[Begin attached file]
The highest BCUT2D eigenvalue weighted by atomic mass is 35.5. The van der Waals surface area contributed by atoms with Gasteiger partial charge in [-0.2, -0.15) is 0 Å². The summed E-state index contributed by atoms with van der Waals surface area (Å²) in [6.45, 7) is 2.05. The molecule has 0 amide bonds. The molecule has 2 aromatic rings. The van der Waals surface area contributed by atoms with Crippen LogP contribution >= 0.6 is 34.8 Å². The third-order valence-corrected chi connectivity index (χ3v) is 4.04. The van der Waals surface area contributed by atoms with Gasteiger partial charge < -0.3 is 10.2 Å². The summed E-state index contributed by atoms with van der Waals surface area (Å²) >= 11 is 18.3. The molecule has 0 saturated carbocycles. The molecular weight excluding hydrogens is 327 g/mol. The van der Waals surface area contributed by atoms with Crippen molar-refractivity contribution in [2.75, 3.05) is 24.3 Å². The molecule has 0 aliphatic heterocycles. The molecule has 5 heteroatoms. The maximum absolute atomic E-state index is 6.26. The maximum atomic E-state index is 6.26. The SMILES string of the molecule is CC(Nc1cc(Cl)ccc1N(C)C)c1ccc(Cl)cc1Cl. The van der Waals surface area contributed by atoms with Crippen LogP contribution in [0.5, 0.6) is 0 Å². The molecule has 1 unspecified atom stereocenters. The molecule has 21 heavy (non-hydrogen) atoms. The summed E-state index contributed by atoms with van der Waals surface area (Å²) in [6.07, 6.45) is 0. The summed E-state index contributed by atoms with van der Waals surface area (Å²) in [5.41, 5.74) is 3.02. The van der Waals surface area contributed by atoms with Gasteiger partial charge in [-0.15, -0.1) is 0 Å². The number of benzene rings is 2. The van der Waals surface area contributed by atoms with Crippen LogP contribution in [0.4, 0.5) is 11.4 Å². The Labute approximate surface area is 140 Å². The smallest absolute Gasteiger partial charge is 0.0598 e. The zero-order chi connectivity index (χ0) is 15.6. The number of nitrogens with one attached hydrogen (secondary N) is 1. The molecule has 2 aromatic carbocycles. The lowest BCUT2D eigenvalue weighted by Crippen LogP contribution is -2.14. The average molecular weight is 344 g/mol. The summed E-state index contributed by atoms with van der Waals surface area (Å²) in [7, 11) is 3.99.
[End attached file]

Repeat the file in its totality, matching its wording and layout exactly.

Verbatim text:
The highest BCUT2D eigenvalue weighted by atomic mass is 35.5. The van der Waals surface area contributed by atoms with Gasteiger partial charge in [-0.2, -0.15) is 0 Å². The summed E-state index contributed by atoms with van der Waals surface area (Å²) in [6.45, 7) is 2.05. The molecule has 0 amide bonds. The molecule has 2 aromatic rings. The van der Waals surface area contributed by atoms with Crippen LogP contribution >= 0.6 is 34.8 Å². The third-order valence-corrected chi connectivity index (χ3v) is 4.04. The van der Waals surface area contributed by atoms with Gasteiger partial charge < -0.3 is 10.2 Å². The summed E-state index contributed by atoms with van der Waals surface area (Å²) >= 11 is 18.3. The molecule has 0 saturated carbocycles. The molecular weight excluding hydrogens is 327 g/mol. The van der Waals surface area contributed by atoms with Crippen molar-refractivity contribution in [2.75, 3.05) is 24.3 Å². The molecule has 0 aliphatic heterocycles. The molecule has 5 heteroatoms. The maximum absolute atomic E-state index is 6.26. The maximum atomic E-state index is 6.26. The SMILES string of the molecule is CC(Nc1cc(Cl)ccc1N(C)C)c1ccc(Cl)cc1Cl. The van der Waals surface area contributed by atoms with Crippen LogP contribution in [0.5, 0.6) is 0 Å². The molecule has 1 unspecified atom stereocenters. The molecule has 21 heavy (non-hydrogen) atoms. The summed E-state index contributed by atoms with van der Waals surface area (Å²) in [6.07, 6.45) is 0. The summed E-state index contributed by atoms with van der Waals surface area (Å²) in [5.41, 5.74) is 3.02. The van der Waals surface area contributed by atoms with Gasteiger partial charge in [-0.15, -0.1) is 0 Å². The number of benzene rings is 2. The van der Waals surface area contributed by atoms with Crippen LogP contribution in [0.4, 0.5) is 11.4 Å². The Labute approximate surface area is 140 Å². The smallest absolute Gasteiger partial charge is 0.0598 e. The zero-order chi connectivity index (χ0) is 15.6. The number of nitrogens with one attached hydrogen (secondary N) is 1. The molecule has 2 aromatic carbocycles. The lowest BCUT2D eigenvalue weighted by Crippen LogP contribution is -2.14. The average molecular weight is 344 g/mol. The summed E-state index contributed by atoms with van der Waals surface area (Å²) in [7, 11) is 3.99.